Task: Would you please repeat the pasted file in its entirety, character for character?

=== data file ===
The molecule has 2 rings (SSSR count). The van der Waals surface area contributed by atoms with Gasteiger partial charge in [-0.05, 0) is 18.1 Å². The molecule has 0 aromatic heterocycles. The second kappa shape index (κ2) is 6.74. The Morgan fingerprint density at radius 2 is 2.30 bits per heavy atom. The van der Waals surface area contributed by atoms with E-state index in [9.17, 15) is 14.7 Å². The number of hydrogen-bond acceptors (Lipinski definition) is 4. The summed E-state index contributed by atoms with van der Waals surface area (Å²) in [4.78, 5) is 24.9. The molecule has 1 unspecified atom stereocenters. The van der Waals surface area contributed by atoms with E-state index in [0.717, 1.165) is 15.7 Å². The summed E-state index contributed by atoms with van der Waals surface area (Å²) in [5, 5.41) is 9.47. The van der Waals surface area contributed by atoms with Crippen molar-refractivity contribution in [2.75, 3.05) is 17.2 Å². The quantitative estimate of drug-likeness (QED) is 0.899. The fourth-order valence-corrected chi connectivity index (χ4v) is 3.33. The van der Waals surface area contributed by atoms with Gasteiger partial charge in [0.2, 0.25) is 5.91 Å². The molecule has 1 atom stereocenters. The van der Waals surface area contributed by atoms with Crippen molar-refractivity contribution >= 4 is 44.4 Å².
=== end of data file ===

The molecule has 2 rings (SSSR count). The van der Waals surface area contributed by atoms with Gasteiger partial charge in [-0.05, 0) is 18.1 Å². The molecule has 0 aromatic heterocycles. The second kappa shape index (κ2) is 6.74. The Morgan fingerprint density at radius 2 is 2.30 bits per heavy atom. The van der Waals surface area contributed by atoms with E-state index in [9.17, 15) is 14.7 Å². The number of hydrogen-bond acceptors (Lipinski definition) is 4. The summed E-state index contributed by atoms with van der Waals surface area (Å²) in [4.78, 5) is 24.9. The molecule has 1 unspecified atom stereocenters. The van der Waals surface area contributed by atoms with E-state index in [0.717, 1.165) is 15.7 Å². The summed E-state index contributed by atoms with van der Waals surface area (Å²) in [5, 5.41) is 9.47. The van der Waals surface area contributed by atoms with Crippen molar-refractivity contribution in [2.75, 3.05) is 17.2 Å². The quantitative estimate of drug-likeness (QED) is 0.899. The fourth-order valence-corrected chi connectivity index (χ4v) is 3.33. The van der Waals surface area contributed by atoms with Gasteiger partial charge in [0.2, 0.25) is 5.91 Å². The molecule has 1 atom stereocenters. The van der Waals surface area contributed by atoms with Crippen molar-refractivity contribution >= 4 is 44.4 Å².